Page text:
Thursday, July 5, 2012

Spicy Fish

I've been to Spicy Fish in Chinatown many times for their great value lunch menu, but it wasn't until recently that I managed to visit them for dinner. Set behind the Target Center, this restaurant is popular with both locals and tourists.

While not particularly big, they do have a high turnover rate and seemed pretty busy on the Tuesday night we were there. As expected, the extensive menu had a lot of spicy dishes, although perhaps not as many as a few other Sichuan restaurants nearby.

Both my dining companions could handle their chilli, so I didn't refrain too much from ordering dishes heaped with chillies and Sichuan peppers. Our first choice was the chef's special of Pork Spare Ribs with Shredded Potato in Chef's Flavour Chilli.

Pork Spare Ribs with Shredded Potato in Chef's Flavour Chilli
I'm not sure what "Chef's Flavour Chilli" referred to but the moderately spicy dish had a tasty (and attractive) sprinkling of both chillies and the mouth-numbing Sichuan peppers. The ribs were soft and salty and not too oily, and the celery provided a nice crunch to the dish. I particularly liked the potatoes that were almost-fries, which soaked up some of the chilli oil, and so were tender and full of flavour, yet didn't fall apart into mush straight away.

We couldn't pass up on their signature dish either.

Spicy Fish (Szechuan)
The fish was perfectly cooked and fall-off-your-chopstick tender. Consequently, you might want to bring your bowl (or use the spoon provided) to catch the fish, otherwise you'll end up with a shirt-full of chilli oil like I did (many thanks A). The chilli oil tastes brilliant spooned over rice, although you'll sacrifice some of the mouth-soothing properties of the rice if you do that. Up to you. There are a lot of chillies in this dish, but it's not as spicy as you might expect.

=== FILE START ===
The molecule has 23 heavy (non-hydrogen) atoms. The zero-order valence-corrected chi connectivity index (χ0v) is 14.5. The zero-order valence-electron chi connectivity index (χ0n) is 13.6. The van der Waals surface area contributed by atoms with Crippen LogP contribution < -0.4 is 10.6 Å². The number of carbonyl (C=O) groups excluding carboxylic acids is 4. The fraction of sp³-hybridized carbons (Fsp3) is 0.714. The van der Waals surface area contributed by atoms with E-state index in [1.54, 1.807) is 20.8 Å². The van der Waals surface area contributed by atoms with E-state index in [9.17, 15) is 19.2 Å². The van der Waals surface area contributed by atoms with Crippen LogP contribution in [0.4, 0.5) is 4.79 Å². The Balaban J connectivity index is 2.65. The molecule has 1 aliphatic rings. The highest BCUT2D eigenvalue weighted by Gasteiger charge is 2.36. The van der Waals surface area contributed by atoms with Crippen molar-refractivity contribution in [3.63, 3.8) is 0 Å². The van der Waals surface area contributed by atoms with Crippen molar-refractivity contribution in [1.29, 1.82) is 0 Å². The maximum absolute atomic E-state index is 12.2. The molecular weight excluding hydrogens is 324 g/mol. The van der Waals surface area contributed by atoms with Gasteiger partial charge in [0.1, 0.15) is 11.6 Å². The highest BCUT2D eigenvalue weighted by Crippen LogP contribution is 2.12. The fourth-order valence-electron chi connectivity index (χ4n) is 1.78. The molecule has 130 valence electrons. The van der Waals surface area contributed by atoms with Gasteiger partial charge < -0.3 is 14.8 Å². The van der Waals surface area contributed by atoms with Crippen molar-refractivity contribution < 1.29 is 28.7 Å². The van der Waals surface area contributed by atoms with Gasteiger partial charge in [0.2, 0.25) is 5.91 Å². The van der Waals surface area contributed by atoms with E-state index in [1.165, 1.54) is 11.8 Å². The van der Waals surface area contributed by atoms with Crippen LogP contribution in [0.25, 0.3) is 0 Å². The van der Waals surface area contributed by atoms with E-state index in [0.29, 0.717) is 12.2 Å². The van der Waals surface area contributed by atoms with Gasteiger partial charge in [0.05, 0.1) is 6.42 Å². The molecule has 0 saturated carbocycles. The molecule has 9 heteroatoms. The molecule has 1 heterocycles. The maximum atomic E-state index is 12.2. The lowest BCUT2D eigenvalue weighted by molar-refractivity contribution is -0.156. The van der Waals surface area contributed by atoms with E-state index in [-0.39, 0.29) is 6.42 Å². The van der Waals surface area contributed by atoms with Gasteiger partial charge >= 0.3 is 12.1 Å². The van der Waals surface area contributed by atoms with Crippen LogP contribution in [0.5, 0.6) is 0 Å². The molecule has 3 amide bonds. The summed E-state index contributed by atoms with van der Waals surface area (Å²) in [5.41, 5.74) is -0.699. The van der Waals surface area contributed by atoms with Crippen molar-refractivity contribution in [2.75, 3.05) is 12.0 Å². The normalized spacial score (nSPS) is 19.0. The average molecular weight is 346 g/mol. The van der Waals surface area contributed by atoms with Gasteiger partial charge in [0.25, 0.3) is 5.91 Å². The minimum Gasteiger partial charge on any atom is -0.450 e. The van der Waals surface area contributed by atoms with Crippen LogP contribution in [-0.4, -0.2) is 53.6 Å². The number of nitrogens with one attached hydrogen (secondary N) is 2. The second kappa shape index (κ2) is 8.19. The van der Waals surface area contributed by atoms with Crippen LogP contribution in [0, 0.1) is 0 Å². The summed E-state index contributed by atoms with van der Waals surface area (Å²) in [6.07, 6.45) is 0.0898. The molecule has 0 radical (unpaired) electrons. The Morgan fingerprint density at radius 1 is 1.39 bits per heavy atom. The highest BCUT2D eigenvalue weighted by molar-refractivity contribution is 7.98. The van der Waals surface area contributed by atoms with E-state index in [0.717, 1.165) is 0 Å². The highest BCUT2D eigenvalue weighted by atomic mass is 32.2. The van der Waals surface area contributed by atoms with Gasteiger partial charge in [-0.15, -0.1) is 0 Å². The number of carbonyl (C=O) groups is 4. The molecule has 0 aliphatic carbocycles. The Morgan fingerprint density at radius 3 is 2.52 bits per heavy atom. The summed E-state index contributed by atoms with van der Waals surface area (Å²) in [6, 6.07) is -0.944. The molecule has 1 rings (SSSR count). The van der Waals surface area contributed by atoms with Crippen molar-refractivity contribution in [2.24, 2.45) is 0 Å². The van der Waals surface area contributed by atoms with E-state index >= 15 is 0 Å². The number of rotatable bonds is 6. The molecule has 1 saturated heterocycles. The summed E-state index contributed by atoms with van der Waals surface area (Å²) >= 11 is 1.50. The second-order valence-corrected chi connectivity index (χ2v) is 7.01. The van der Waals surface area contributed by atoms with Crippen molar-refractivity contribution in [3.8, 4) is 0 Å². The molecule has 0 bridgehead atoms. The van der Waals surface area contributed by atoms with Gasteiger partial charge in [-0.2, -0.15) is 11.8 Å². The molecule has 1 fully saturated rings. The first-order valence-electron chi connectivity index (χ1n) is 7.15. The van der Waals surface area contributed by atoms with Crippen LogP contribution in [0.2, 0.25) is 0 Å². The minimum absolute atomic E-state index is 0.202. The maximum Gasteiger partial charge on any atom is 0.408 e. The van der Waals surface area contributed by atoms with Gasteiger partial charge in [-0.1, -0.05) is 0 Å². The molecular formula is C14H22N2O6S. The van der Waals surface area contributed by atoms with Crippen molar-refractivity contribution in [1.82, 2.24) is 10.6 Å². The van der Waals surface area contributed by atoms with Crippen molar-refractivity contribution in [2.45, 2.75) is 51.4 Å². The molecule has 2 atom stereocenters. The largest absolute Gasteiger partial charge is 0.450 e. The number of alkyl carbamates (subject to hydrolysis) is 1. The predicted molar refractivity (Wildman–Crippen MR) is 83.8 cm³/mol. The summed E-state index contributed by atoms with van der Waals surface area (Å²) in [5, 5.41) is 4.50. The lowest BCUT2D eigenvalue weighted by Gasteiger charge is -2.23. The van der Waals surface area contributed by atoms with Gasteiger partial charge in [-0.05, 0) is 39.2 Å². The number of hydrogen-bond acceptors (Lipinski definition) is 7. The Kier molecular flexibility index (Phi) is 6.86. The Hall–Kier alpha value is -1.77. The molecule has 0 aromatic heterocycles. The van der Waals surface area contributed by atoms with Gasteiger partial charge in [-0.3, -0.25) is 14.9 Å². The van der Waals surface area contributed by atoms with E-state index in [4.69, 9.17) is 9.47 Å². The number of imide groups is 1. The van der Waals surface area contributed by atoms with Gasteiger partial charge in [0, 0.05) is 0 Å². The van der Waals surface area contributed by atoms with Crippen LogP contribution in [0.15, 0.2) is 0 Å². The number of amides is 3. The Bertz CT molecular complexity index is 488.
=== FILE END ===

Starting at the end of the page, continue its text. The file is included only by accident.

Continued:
My favourite dish of the night was the Stir Fried Shredded Eel with Tea Tree Mushroom.

Stir-Fried Shredded Eel with Tea Tree Mushroom
This dish was unique, interesting, aromatic and most importantly, it tasted delicious. Tea Tree Mushrooms (also known as Willow Mushrooms) are distinctly Chinese, and resemble the more common enoki mushrooms. The eel was cut finely to resemble the mushrooms, so every mouth was a mixture of eel and mushrooms, each with their own unique flavours and textures. The capsicum didn't add much taste-wise to the dish, but I guess a mass of brown wouldn't have looked as appealing. 

To offset all that spice though, and to introduce some greens into our diet, we ordered some fresh cucumber and sauteed snowpea shoots. 


Fresh Cucumber in Garlic


Sauteed Snowpea Shoot in Garlic

The cucumber was disappointing, and didn't strike me as particularly fresh, indeed, even in the photo you can see that they're somewhat limp. They did take some of the heat off the chilli so they were almost a must-order dish. The snowpea shoots we lightly cooked, and the garlic flavour accented the freshness of the greens.

I like spicy food, and Spicy Fish does spicy food well. It's not burn-your-tongue spicy, but there's enough of a chilli kick that you don't feel let down. Order some greens to offset the heaviness of the spice and you'll be set. The service is efficient (if not the friendliest), and the prices are reasonable. It's a decent Chinese restaurant in Chinatown that will cater to most tastes.

Spicy Fish
209 Little Bourke St, Melbourne
Sun-Thu 1130am-11pm, Fri-Sat 1130am-2am

Spicy Fish on Urbanspoon

2 comments:

  1. I'm a chilli weakling so it doesn't sound like the place for me, though I'm interested to try to tea tree mushrooms!

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    Replies
    1. That dish wasn't too spicy, so you should go try it.

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